November 19, 2022 – Debbie Legault – Cure Magazine
Think twice before telling me that there is a “good” type of cancer or that I should “just be lucky my daughter is still alive.”
When we hear the word cancer, I don’t know how many of us know that cancer is not a one-cell-fits-all disease. Each cancer has its own characteristics, types and subtypes and as such often has a different prognosis and treatment options.
Some cancers, probably because of signs or symptoms that allow for earlier detection and thus earlier intervention, have better overall survival rates than others. This is why there is so much focus in the cancer treatment community on awareness and the importance of screenings such as PSA tests, mammograms and colonoscopies, which can improve the chances of living after cancer.
However, as a result of statistics and public education campaigns, a misconception exists that it’s possible to have a “good” cancer.
News flash — it’s not.
I don’t know of a single cancer treatment that doesn’t have some kind of life-long side effect. Radiation on one part of your body can cause cancer in another later on. Chemo and hormone therapy can cause heart problems that must constantly be watched for. Neuropathy can show up months and even years after treatment numbing hands to the point that cutting vegetables becomes a potential hazard for losing a finger and leaving the survivors with feet that feel like they are being stabbed by thousands of tiny needles when they try to walk. Surgeries can create scars that restrict movement or cause lymphedema, necessitating special garments to be worn forever so arms and legs don’t swell up with retained fluids.
And don’t even get me started on the mental health aspect of being randomly invaded by a monster that doesn’t care how you have lived your life up to the time that you are diagnosed and will haunt you each time you have another scan, or blood test or you itch or ache or can’t catch your breath.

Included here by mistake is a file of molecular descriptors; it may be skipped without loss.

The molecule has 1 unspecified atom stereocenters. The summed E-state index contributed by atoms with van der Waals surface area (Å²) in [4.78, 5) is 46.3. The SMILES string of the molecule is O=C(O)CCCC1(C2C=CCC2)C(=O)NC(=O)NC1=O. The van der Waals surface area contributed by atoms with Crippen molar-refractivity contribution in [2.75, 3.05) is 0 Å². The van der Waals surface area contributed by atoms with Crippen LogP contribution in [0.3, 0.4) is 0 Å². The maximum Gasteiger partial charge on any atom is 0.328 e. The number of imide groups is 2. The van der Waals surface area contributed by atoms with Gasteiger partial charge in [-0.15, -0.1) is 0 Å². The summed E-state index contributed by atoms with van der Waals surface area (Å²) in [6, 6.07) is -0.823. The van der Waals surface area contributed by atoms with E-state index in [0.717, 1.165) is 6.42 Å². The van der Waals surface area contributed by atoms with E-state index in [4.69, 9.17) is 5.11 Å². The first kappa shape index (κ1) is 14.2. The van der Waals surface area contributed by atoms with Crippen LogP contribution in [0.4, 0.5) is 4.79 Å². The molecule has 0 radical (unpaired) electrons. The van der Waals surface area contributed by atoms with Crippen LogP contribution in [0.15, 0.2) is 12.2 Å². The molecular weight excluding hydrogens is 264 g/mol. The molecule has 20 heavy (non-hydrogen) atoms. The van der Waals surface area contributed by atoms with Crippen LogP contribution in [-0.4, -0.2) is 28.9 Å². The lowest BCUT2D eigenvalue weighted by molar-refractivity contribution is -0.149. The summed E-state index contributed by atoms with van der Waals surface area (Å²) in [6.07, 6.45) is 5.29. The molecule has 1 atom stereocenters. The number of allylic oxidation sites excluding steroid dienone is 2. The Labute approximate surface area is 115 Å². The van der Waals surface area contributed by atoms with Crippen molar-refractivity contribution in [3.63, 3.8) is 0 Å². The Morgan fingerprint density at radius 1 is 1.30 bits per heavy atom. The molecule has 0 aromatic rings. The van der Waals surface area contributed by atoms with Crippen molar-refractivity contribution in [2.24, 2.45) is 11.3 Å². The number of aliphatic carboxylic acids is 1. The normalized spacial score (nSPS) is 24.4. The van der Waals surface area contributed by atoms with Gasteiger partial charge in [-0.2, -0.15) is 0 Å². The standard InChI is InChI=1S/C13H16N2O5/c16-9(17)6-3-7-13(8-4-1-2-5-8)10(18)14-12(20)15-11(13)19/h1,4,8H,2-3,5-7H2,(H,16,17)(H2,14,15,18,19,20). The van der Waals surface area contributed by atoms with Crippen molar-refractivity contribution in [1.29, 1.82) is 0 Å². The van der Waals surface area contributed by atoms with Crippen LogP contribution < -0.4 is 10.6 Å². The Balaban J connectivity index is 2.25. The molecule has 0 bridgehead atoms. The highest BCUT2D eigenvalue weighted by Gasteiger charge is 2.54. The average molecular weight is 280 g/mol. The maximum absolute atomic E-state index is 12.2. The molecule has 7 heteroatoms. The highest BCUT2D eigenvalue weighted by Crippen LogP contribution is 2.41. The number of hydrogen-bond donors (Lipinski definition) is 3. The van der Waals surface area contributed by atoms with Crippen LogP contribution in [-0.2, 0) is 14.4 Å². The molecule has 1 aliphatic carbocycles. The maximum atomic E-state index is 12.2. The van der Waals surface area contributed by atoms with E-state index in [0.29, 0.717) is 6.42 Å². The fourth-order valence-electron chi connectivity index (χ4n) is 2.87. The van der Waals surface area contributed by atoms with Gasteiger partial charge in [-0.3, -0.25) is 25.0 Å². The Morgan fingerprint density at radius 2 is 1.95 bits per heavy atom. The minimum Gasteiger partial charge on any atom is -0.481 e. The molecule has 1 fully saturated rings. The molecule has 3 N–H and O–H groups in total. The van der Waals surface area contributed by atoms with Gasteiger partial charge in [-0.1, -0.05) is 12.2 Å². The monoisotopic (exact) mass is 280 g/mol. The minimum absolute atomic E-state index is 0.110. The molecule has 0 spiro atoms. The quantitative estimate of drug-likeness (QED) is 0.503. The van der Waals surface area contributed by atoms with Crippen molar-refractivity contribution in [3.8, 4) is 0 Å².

I never heard anyone react to me sharing with them that my father had a heart attack by telling me it was the “good kind” because he lived to have another one. No one ever looked at me and said my mother had the “good kind” of Alzheimer’s. My father-in-law didn’t have the “good kind” of multiple sclerosis because he wasn’t instantly wheelchair bound nor does my friend have the “good kind” of diabetes because she still has her sight.
Each of these diseases will have people who fall on the continuum at different places and so their experiences will not be the same, but the word “good” can never be a modifier to lessen the significance of what being diagnosed meant to them and to their loved ones.
So why do cancer patients hear this so often?
I believe that what people mean when they say you have the “good” cancer is that they think you have a greater chance at survival because they have read or seen information that suggests that patients with that particular diagnosis seem to have better outcomes. But cancer is an invader and a sneaky one at that, and there are no guarantees that even with the “good” cancers you’ll come through NED (no evidence of disease) on the other side of what can be months or years of punishing treatment.
Even early detection can’t change the result if the cancer finds a way to mutate just a hair’s breadth away from the types of cells that the current treatment option kills.
My daughter’s breast cancer was still localized to her breast and a few lymph nodes and was fully responsive to the treatment plan, which just means we were lucky and the science that currently exists matched her subtype. She’s still here, moving forward with plans for the future.
The reality is, though, that every part of her life is still informed by her diagnosis, and it will be forever. She lives with lymphedema. Her left arm, her dominant side, is weaker and tires easily. Her skin randomly breaks out into rashes from radiation recall dermatitis. Her ovaries will have to come out pretty soon. We all live with the fear of recurrence and must center ourselves as we wait for the results of each appointment to see if the cancer is still gone.
Help me understand how that is good by any definition. And before you tell me “at least she’s alive,”I’d like to point out that while true that’s a low bar to judge by.